5 August 2003
Councils should be making greater use of electronic marketplaces to reduce their procurement costs and by 2007 all should have access to one.
This recommendation was put forward last week in the latest draft of what could form the Government's national strategy to improve procurement skills and practice in local authorities.
The proposed three-year strategy is designed to realise the full potential of local government procurement, which last year was worth an estimated UKP40 billion in England alone. Widespread adoption of e-procurement is seen as crucial to its success - although the consultation paper is careful to highlight that this must be part of a clear procurement strategy and "should not be implemented in isolation". In developing a business case for e-procurement, local authorities are advised to highlight the anticipated benefits and assess, for example, areas such as "pricing benefits", "more effective supplier management" and "transactional benefits."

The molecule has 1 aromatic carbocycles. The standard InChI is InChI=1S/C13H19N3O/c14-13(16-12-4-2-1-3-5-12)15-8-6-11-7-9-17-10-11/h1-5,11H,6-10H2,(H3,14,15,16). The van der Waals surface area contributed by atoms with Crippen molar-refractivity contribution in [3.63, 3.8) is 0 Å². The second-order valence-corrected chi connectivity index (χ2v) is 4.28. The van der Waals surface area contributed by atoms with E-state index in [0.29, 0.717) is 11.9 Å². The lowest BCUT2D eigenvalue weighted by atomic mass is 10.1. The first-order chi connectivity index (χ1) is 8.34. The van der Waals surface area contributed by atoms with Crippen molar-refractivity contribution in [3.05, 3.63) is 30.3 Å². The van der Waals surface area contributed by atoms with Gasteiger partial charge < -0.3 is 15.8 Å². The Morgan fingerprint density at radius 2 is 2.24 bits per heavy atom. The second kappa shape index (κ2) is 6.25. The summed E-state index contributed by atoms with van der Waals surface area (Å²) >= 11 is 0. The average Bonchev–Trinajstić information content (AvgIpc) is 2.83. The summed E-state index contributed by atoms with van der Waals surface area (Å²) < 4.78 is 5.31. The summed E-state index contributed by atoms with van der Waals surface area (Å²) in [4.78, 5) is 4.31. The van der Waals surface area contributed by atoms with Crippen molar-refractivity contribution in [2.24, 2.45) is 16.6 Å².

The Government also wants to see greater partnership, with larger councils looking to design solutions such as e-marketplaces that support their smaller neighbours. "E-marketplaces have an important role to play in making framework agreements and contracts more widely accessible across local government, particularly to those smaller councils that lack procurement expertise", the document states.
To promote the development of eProcurement locally, plans are in place to establish a new national network of regional centres of excellence, working with the E-Procurement National Project, who will take on this responsibility. The proposals are subject to public consultation until 19 September 2003, and in particular, responses are sought on how well the draft strategy addresses local authorities' needs "for continuing to develop innovation in procurement through e-Government."
The consultation document can be accessed from the LGA website.
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